Photo Albums and Scrapbooks
Though the heart of a wedding ceremony is spoken and acted, there are plenty of physical keepsakes to treasure. Photographs are one of the more obvious and common options – whether a few well-chosen portraits, or picture documentation of every step of the journey – but the creative memoirist might save telegrams, gift cards, receipts, planning notes, and other pieces of the written word. Scrapbooking seems like a modern fad, but it’s been practiced for decades by our bridal foremothers who used ready-made memory books like the ones here, or made their own.
Wedding album of Wendy Salganik and Bob Davis, married at Chizuk Amuno on April 14, 1973. The photos were taken by well-known local photographer Alvin H. Levin.
On loan from Wendy and Bob Davis. JMM L2016.19.2
Ephemera saved in a wedding journal by Elsa Klopfer of Philadelphia who married Moses Wiesenfeld of Baltimore in 1916. Mrs. Wiesenfeld made detailed notes in her book, including narrative histories of their first meeting, their engagement party, and the wedding itself. So thorough was her use of the book that it even notes the guests to their 25th anniversary party in 1944.
Gift of Joseph Wiesenfeld. JMM 1994.10.1
Wedding Memories, kept by Alene Steiger who married Charles Adler at the Hotel Belvedere in April 1925. There are many loose items tucked inside, such as snapshots, corsages, and two valentines from Charles to Alene.
Album with painted silk covers, designed by M. Farini and published by C.R. Gibson, New York.
Gift of Amalie Adler Ascher. JMM 1989.167.4b
Scrapbook commemorating the wedding of Rosa Stein Weiller and Sidney Thanhouser at Lehmann’s Hall on October 7, 1903. The book primarily contains congratulatory telegrams, and may have been designed for this purpose); it also has their marriage license. The book’s poor condition might indicate that it was frequently looked through by the couple or their family.
Gift of Louise Thanhouser Goldman. JMM 1989.135.6
Wedding album, marriage of Deborah Kaplan and Efrem M. Potts., who were married at Chizuk Amuno, November 24, 1949.
Gift of Efrem M. Potts. JMM 1995.192.11
I have my ketubah upstairs. And I just hung [my granddaughter] Rachel’s wedding invitation above it.
Ruth Surosky, who married Stanley Levy in 1943, in a 2001 interview. Interviewed by Marcie Cohen-Ferris, “Weaving Women’s Words: Baltimore” Oral History Project of the Jewish Women’s Archives, 2001. JMM OH641
Framed wedding invitation, in English and Yiddish, for the marriage of marriage of Mary Atkin and Abe Malinow, Fink’s Hall, June 14, 1914.
Gift of Phyllis Atkin Neuman. JMM 1994.105.4
Framed bridal portrait of Barbara Sue Levy Dackman, 1951. Though the marriage ended in divorce some years later, the portrait still hung in a place of pride in Barbara’s home, and later in her son’s home.
On loan from her children, Joel Dackman, William (Bill) Dackman, Jay Dackman and Ilene Dackman-Alon. JMM L2017.6.1
Framed wedding portrait of Yetta Fuchs and Max Katz, married in 1913 in New York City. Both recent immigrants from what is now the Ukraine, the couple moved to Baltimore with their first daughter around 1915. This photo was one of several family portraits they had enlarged, colored, and framed in matching faux-painted frames for display in their home.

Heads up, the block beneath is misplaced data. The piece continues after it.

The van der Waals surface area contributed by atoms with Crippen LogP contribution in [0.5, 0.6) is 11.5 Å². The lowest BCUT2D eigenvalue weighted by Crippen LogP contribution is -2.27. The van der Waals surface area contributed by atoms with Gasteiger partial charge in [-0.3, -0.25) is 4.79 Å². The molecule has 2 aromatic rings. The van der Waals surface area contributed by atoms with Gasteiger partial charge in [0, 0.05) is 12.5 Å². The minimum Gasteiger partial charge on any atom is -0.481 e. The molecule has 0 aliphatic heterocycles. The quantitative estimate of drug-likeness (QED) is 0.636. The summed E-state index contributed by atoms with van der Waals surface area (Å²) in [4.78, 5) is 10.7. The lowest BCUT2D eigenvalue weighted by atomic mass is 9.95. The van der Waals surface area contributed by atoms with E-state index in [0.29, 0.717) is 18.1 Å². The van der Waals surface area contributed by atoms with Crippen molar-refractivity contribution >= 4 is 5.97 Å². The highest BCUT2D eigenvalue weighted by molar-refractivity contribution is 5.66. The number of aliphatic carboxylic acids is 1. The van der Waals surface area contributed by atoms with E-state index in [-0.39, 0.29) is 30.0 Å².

Gift of Ginger and Jeffrey Stein. JMM 2015.1.5
Framed wedding portrait of Aimee Darrow and Caroline Harmon, who were married at Baltimore’s Charles Theatre, November 11, 2011 (following a civil ceremony on the National Mall in Washington, DC the previous day).
The Charles was the site of the couples’ first date; after the ceremony they posed for a photo in front of the marquee with their families, including their son Jacob Harmon-Darrow, who served as one of the ring bearers.
On loan from Aimee and Caroline Harmon-Darrow. JMM L2017.14.3
A wedding is a milestone event, one that is celebrated and commemorated for years to come. Oftentimes it is an occasion – for some, one of the few occasions – for which your best photograph is taken, and at which your best self is shown; after all, every bride is beautiful.
It isn’t only portraits that are proudly framed for posterity, however; there are many other reminders that are worthy of display. Though different in style and content, these artifacts were framed and displayed, either by the original couple, their family, or both.
Framed ketubah documenting the marriage of Rachel Quartner and Adam Mitchell Frieman, August 15, 1992. Created by Avraham Cohen in 1993. Gift of Hyson S. Freiman. JMM 1998.63.1
Framed wedding invitation for the marriage of Sarah Metzger and David Wiesenfeld, Lloyd Street Synagogue (Baltimore Hebrew Congregation), May 23, 1871. The framing was likely done by the family sometime later, in the early-mid 20th century.
Gift of Cory L. Rothschild and Stanford Z. Rothschild, Jr. JMM 1994.37.3
Framed wedding portrait of Lee Labovitz and Philip Kramer, who were married at Shaarei Tfiloh, Baltimore, on June 25, 1929.
Gift of Paul Kramer. JMM 2001.6.2
Framed bridal portrait of Betty Rebecca Appleby, who married Alvin M. Ford at Baltimore’s Alcazar Ballroom on February 26, 1939. Her gown was made by her uncle, a dress designer in London.
On loan from Mary-Jo Ford Dale. JMM L2017.13.1
Framed wedding portrait of Toby Gordon and Bruce Kaup, married in Baltimore on May 22, 1982. The bride chose to wear pink at her interfaith wedding; in response her aunt Estelle said, resignedly, “Well, you’re both scientists.”
On loan from Toby Gordon. JMM L2017.4.1
Framed bridal portrait of Carol Greif, who married Sheldon Sandler in March of 1967. Her father, well-known local photographer Leonard L. Greif, Jr., took the portrait, which was done a few weeks before the wedding. On loan from Carol Greif Sandler. JMM L2017.9.1